RisksBy Mayo Clinic Staff
Bone marrow donation
The most serious risk associated with donating bone marrow involves the use and effects of anesthesia during surgery. After the surgery, you might feel tired or weak and have trouble walking for a few days. The area where the bone marrow was taken out might feel sore for a few days. You can take a pain reliever for the discomfort. You'll likely be able to get back to your normal routine within a couple of days, but it may take a couple of weeks before you feel fully recovered.
Peripheral blood stem cell donation
The risks of this type of stem cell donation are minimal. Before the donation, you'll get injections of a medicine that increases the number of stem cells in your blood. This medicine can cause side effects, such as bone pain, muscle aches, headache, fatigue, nausea and vomiting. These usually disappear within a couple of days after you stop the injections. You can take a pain reliever for the discomfort. If that doesn't help, your doctor can prescribe another pain medicine for you.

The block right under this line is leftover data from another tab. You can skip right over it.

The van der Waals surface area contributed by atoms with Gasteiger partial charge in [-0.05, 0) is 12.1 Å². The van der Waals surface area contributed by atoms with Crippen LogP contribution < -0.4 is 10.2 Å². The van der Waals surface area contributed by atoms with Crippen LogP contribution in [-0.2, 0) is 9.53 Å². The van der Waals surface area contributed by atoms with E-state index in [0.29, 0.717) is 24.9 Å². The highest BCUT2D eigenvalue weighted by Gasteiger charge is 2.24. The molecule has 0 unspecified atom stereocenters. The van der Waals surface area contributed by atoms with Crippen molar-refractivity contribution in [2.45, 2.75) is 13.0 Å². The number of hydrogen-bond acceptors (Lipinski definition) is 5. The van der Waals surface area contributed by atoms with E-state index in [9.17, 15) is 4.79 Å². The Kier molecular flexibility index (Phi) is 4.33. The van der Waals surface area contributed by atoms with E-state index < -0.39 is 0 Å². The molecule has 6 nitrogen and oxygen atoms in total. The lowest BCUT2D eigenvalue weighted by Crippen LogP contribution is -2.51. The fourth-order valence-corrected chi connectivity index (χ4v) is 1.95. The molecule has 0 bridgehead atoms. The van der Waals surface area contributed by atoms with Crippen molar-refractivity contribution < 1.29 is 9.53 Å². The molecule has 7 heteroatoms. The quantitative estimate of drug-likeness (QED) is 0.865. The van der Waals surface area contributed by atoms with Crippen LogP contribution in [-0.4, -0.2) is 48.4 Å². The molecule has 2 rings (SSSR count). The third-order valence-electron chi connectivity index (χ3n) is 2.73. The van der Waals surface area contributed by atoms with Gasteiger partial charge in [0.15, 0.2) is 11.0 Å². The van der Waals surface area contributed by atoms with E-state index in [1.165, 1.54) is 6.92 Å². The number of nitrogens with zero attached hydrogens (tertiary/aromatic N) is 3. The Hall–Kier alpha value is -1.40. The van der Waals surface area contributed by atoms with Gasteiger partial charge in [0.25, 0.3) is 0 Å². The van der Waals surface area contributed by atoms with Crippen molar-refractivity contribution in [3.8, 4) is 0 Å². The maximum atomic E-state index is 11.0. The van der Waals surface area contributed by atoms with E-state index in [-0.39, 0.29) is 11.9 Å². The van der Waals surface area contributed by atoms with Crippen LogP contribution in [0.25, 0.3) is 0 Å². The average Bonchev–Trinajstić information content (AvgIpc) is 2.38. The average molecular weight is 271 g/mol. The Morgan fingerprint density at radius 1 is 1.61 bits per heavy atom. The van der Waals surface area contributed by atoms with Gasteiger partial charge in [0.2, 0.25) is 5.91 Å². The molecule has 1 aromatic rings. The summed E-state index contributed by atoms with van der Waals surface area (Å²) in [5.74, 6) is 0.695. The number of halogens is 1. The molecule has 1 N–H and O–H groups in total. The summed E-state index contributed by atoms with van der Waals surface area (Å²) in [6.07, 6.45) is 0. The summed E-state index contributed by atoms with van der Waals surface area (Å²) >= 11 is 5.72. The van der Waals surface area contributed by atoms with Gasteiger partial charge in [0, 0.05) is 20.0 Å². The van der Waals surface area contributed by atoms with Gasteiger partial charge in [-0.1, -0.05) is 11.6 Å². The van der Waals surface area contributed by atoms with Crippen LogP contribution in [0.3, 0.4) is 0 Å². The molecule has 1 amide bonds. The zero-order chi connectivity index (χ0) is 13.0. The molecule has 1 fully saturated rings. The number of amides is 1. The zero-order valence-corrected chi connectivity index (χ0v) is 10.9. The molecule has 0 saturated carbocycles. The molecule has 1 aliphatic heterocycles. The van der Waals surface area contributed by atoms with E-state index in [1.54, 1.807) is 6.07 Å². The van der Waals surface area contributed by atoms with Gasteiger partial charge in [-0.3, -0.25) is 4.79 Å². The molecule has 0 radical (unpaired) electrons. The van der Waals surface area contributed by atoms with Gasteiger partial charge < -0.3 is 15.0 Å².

For the donation you'll have a catheter (thin, plastic tube) placed in a vein in your arm. If the veins in your arms are too small or have thin walls, you may need to have a catheter put in a larger vein in your neck, chest or groin. This rarely causes side effects, but complications that can occur include air trapped between your lungs and your chest wall (pneumothorax), bleeding, and infection. During the donation, you might feel lightheaded or have chills, numbness or tingling around the mouth, and cramping in your hands. These will go away after the donation.
May 30, 2014
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